Immunisation or ‘immun-highsation’? If you’re lucky to live in the state of Washington, US, you’ll now be able to get the best of both worlds: a free cannabis joint with your COVID-19 vaccination. Puff, puff, jab. Forget the grinder or papers, this scheme will offer anyone over the age of 21 receiving their COVID jab a pre-rolled spliff—meaning you’ll be able to spark up fresh out of the vaccination clinic. The scheme, catchily dubbed ‘Joints for Jabs’, aims to promote Washington state’s vaccination efforts. Let me explain.
On Monday 9 June, 2021, the Washington State Liquor and Cannabis Board (WSLCB) gave the go-ahead for state licenced cannabis retailers to offer out free joints “to adult consumers who received a vaccination at an in-store vaccination clinic.” The promotion applies only to joints, not to other products like edibles.
The scheme was set up to promote and support the state’s vaccination efforts. According to the WSLCB’s official news release, it had received multiple requests from licensed cannabis retailers to help in the efforts. Community spirit at its finest, right?
The scheme will run until 12 July, so if you’re wanting to take up the offer of free green best get yourself down to the clinic and receive your shot soon. Incentivising citizens to get vaccinated isn’t a new phenomenon—last month, Washington also partnered with businesses to allow them to offer one free alcoholic beverage to customers with proof of vaccination. Across the US, many other states have offered other (less PG) incentives, ranging from free Krispy Kreme doughnuts to baseball game tickets.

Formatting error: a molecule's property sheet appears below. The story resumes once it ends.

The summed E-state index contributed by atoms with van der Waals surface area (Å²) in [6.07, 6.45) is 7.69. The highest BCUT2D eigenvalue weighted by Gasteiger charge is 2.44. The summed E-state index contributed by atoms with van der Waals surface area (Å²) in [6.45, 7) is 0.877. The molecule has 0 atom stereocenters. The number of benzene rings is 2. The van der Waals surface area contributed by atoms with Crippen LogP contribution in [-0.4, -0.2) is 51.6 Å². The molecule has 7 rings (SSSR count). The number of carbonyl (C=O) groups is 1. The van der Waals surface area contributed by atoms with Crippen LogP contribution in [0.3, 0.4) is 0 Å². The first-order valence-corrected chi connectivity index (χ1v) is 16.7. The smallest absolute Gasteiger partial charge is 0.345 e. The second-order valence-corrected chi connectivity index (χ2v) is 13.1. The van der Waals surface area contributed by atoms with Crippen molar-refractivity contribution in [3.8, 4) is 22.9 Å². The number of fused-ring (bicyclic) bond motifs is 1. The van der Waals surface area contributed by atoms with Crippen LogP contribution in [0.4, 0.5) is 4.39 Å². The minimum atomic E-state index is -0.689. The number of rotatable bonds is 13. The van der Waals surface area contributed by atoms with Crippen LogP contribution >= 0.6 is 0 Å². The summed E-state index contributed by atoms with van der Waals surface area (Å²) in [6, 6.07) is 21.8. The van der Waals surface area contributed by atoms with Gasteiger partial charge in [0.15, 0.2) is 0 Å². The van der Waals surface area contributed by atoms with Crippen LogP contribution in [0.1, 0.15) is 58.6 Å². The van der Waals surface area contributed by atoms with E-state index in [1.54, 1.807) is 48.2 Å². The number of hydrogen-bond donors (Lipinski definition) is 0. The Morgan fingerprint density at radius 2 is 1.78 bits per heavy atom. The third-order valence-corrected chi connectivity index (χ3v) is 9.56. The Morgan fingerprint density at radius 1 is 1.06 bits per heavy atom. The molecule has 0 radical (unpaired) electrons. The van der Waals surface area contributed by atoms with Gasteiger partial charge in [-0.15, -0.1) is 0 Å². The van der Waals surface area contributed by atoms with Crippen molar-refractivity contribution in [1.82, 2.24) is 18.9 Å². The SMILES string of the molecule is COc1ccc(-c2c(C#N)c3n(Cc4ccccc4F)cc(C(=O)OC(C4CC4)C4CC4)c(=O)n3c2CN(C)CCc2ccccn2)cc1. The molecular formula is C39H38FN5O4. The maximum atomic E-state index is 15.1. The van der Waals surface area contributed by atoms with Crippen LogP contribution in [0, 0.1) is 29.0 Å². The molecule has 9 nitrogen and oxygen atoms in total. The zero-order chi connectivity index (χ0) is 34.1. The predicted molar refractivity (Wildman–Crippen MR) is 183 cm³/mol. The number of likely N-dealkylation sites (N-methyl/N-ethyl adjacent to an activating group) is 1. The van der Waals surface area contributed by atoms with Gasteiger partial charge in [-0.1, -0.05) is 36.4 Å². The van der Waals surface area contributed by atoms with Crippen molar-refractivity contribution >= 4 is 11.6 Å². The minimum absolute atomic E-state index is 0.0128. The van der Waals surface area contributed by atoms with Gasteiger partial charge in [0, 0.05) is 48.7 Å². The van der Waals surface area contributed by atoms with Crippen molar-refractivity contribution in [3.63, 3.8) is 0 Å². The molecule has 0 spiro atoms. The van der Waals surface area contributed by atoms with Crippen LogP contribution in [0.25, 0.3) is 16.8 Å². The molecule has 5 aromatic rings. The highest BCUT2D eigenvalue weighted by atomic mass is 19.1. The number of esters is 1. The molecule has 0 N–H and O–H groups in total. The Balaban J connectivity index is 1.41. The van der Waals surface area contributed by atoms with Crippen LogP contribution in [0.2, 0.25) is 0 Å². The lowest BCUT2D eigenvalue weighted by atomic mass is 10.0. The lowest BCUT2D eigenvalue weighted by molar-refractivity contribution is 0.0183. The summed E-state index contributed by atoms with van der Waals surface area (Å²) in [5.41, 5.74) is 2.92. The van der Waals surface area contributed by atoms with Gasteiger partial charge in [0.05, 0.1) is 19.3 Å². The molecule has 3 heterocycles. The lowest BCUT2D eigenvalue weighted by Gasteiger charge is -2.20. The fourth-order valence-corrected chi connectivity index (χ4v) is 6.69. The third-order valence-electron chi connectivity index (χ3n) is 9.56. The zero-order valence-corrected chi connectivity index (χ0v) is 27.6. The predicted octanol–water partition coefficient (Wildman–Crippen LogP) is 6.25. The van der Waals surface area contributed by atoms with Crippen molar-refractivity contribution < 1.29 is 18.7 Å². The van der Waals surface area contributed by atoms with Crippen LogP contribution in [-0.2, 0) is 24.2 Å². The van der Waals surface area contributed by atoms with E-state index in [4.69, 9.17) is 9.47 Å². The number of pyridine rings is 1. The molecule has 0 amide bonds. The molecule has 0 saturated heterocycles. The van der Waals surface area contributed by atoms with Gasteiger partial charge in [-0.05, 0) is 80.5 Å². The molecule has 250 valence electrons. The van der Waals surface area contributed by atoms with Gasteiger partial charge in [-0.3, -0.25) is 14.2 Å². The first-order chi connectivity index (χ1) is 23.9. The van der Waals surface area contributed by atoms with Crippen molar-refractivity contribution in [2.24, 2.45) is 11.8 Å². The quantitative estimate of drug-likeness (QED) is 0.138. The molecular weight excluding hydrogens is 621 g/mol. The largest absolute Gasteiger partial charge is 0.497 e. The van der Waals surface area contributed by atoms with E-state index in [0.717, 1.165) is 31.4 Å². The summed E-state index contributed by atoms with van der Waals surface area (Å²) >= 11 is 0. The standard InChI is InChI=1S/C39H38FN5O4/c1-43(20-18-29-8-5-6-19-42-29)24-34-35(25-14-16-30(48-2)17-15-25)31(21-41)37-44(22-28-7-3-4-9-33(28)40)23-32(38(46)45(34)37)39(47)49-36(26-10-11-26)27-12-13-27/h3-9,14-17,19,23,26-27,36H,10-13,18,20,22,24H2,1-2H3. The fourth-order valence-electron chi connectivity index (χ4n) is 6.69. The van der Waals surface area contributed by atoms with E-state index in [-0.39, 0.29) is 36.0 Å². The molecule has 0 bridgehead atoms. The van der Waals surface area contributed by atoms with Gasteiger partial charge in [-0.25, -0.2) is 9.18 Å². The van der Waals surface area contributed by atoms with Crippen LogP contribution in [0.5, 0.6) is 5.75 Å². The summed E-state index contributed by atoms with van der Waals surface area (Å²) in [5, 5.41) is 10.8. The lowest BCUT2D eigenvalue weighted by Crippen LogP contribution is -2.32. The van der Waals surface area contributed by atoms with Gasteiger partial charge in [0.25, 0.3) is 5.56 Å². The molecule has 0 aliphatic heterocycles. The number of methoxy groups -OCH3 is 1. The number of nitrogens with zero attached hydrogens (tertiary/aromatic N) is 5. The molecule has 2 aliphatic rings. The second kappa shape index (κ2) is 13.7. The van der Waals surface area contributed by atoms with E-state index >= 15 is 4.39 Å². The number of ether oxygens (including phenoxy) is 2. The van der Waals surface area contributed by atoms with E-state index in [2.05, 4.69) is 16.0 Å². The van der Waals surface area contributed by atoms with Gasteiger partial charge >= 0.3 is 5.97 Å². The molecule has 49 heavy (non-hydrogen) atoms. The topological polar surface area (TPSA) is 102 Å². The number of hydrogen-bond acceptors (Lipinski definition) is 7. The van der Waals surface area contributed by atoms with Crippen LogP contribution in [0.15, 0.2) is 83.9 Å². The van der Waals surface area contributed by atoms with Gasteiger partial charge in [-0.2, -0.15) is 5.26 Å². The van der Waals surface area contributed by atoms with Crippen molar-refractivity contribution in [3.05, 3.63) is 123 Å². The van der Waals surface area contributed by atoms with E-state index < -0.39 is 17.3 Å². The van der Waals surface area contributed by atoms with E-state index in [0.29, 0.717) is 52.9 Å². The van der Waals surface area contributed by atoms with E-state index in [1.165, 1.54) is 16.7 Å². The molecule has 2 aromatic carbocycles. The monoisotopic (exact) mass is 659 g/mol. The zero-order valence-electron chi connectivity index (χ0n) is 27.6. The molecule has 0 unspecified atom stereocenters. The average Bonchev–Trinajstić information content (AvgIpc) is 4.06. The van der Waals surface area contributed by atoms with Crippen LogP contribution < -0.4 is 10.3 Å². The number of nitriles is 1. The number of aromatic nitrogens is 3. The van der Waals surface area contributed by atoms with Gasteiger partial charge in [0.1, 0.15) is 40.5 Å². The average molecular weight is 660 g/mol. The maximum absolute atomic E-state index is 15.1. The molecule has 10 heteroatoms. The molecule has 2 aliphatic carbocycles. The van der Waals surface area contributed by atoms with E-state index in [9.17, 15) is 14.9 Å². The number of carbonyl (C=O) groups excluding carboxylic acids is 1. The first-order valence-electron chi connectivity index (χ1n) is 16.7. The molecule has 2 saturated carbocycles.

It comes after the US vaccination rates, which are currently one of the highest in the world, have begun to slow—leading government bodies to come up with creative solutions. According to CNN, 48.7 per cent of Washington residents are fully vaccinated. The state’s goal is to hit 70 per cent by 4 July.
It’s all spliffs and roses on the surface, but it begs the question—while free joints are given to vaccinated citizens, what about the thousands of people (disproportionately people of colour) who are incarcerated across the US for possession of cannabis? While I’m sure the scheme is well-meant—a creative solution to a problem—dig a little deeper and it feels somewhat hypocritical.
According to Human Rights Watch, every 25 seconds someone is arrested for drug possession, a number that has tripled since 1980. In 2015, 1.3 million arrests were made for drug possession in the US. That’s six times the number of arrests for drug sales. 456,000 individuals, equating to one fifth of the incarcerated population in the US are serving time for drug charges. Admittedly, not all of these are from possession charges but doesn’t it seem a little immoral that state officials are now practically showering citizens with free weed? Then again, what does it mean to be moral in the US?
It’s shown that locking people up for drug-related offences has little impact on substance misuse rates, and is actually linked with increased mortality from overdose. Likewise, incarceration has shown to have a negligible effect on public safety. While the western world, particularly the US, is opening its eyes to the positive benefits, both medicinally and economically, that weed can bring to society—‘Joints for Jabs’ being a prime example of this—it’s important to remember the thousands still locked away for possession of the very same plant only a few years ago.